Global economic growth slowed in 2019, impacting the oil market. Trade disputes led to a reduction of final consumption and caused investment growth to decelerate.
On a positive note, the deceleration of global trade has probably bottomed out. Therefore, analysts are expecting the negative trend seen in industrial production in 2019 to reverse in 2020. As a result, economic growth is estimated to stand at 3.0% in 2019 and 2020, according to the 2020 Outlook published by the OPEC.
Demand for OPEC crude in 2020 remained unchanged from the previous report to stand at 29.6 mb/d, which is around 1.1 mb/d lower than the 2019 level. pic.twitter.com/GPbVFh5epT
— OPEC (@OPECSecretariat) December 21, 2019
Trade agreements on the horizon
Recent progress made with regard to several trade deals, such as the conclusion of the Regional Comprehensive Economic Partnership (RCEP) in the Asia-Pacific region, could provide the base to reinvigorating global commerce; although there are still challenges, in particular regarding ongoing discussions between the U.S. and its trade partners, especially China.
While global monetary policies continue to be accommodative, high debt levels in many large economies represent a certain risk. Fiscal issues pose additional challenges for some EU members, the Brexit, and the ongoing slowdown in Japan. Fiscal imbalances in emerging and developing economies may also have a negative effect on global economic growth, while recent social unrest in some economies could add further downward pressure.
Growth of the oil demand
The OPEC estimates that the global demand is expected to stand at 0.98 million barrels per day in 2019. This slight growth is mainly due to cooling macro-economic indicators in major economies.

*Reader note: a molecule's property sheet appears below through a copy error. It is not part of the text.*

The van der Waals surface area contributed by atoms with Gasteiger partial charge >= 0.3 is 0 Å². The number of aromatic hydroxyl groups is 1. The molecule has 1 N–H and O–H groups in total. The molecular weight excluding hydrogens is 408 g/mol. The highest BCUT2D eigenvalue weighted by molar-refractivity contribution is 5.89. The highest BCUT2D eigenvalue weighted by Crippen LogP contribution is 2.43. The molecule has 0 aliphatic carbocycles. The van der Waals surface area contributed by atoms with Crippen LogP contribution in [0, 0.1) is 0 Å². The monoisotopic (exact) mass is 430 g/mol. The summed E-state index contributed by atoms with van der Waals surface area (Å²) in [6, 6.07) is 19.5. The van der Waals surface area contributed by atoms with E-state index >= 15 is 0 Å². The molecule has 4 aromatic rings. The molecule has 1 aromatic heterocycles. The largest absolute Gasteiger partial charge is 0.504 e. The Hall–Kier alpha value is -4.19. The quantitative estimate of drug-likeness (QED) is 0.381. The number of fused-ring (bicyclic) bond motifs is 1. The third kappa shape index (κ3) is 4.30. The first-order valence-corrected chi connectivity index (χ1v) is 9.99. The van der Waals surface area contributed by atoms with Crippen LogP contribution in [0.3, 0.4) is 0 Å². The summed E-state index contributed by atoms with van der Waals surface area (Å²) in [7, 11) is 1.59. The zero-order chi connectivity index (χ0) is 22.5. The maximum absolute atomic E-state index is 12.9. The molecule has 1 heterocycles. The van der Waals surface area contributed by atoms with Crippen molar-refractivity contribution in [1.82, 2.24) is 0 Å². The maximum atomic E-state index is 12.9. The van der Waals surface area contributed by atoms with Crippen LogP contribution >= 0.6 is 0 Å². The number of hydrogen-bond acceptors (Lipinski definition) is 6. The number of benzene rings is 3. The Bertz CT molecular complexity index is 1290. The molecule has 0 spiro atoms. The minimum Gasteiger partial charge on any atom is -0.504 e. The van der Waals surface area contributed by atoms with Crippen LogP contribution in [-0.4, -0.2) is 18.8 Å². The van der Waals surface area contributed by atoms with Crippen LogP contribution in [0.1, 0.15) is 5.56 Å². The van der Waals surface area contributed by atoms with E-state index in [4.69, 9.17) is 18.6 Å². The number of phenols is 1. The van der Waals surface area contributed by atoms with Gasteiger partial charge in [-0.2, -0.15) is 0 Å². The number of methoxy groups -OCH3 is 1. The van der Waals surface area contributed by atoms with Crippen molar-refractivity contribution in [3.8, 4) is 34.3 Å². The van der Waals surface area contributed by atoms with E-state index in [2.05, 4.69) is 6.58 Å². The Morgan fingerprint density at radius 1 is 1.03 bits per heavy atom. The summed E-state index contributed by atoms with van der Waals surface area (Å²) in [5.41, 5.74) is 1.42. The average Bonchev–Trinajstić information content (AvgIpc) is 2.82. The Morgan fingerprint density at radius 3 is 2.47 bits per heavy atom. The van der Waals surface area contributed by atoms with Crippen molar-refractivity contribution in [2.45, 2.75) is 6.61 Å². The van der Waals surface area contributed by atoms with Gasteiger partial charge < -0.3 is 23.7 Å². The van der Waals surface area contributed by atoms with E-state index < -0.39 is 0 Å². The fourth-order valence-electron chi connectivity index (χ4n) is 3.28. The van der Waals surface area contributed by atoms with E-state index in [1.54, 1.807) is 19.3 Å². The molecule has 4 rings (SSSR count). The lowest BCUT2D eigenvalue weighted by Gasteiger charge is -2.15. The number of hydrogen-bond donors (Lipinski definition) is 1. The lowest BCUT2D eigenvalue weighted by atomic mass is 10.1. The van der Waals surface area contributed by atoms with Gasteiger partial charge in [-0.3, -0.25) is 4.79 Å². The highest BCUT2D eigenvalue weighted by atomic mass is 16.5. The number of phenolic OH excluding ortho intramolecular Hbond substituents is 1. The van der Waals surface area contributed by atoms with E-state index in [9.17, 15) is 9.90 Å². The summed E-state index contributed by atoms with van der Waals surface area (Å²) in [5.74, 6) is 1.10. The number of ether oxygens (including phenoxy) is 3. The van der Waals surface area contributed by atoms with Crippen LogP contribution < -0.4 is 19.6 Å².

In the case of OECD countries, oil demand is estimated to grow by a marginal 0.02 million barrels in 2019, stemming from a slower-than-expected demand in the Americas and Asia-Pacific.
However, weaker-than-expected diesel requirements in the US amid the slower pace in manufacturing and construction activity have limited demand growth in 2019.
In Asia-Pacific, significant changes in petrochemical plants reduced demand for petrochemical feedstock, especially during 1S.
In 2020, global oil demand is expected to grow by 1.08 million bpd, with the OECD rising by 0.07 million bpd.
— OPEC (@OPECSecretariat) December 19, 2019
As to the supply, non-OPEC oil supply growth in 2019 has been lower than initial market expectations; now standing at 1.82 mb/d compared to the initial projection of 2.10 mb/d in July 2018.
In 2020, non-OPEC supply is expected to see a continued slowdown in growth on the back of decreased investment and lower drilling activities in US tight oil.
Non-OPEC supply is now forecast to grow by 2.17 mb/d in 2020, representing a downward revision of around 0.27 mb/d from initial forecasts in July 2019 on the back of downward revisions in US oil supply.
According to OPEC data, the effort from countries participating in the Declaration of Cooperation (DoC) “has helped the oil market to remain relatively stable in 2019.”
This group of nations of formed by the members of the organization and some independent producers led by Russia. This alliance is known as OPEC+.
Going forward, countries participating in the DoC reaffirmed their continuing commitment to oil market stability as they have decided this month to adjust production further by another 500 tb/d, adding to the previous adjustment of 1.2 mb/d, and now totalling to 1.7 mb/d as of January 2020.
“This is to stabilize the market in the interests of both consumers and producers, as well as the wellbeing of the global economy,” the OPEC said.
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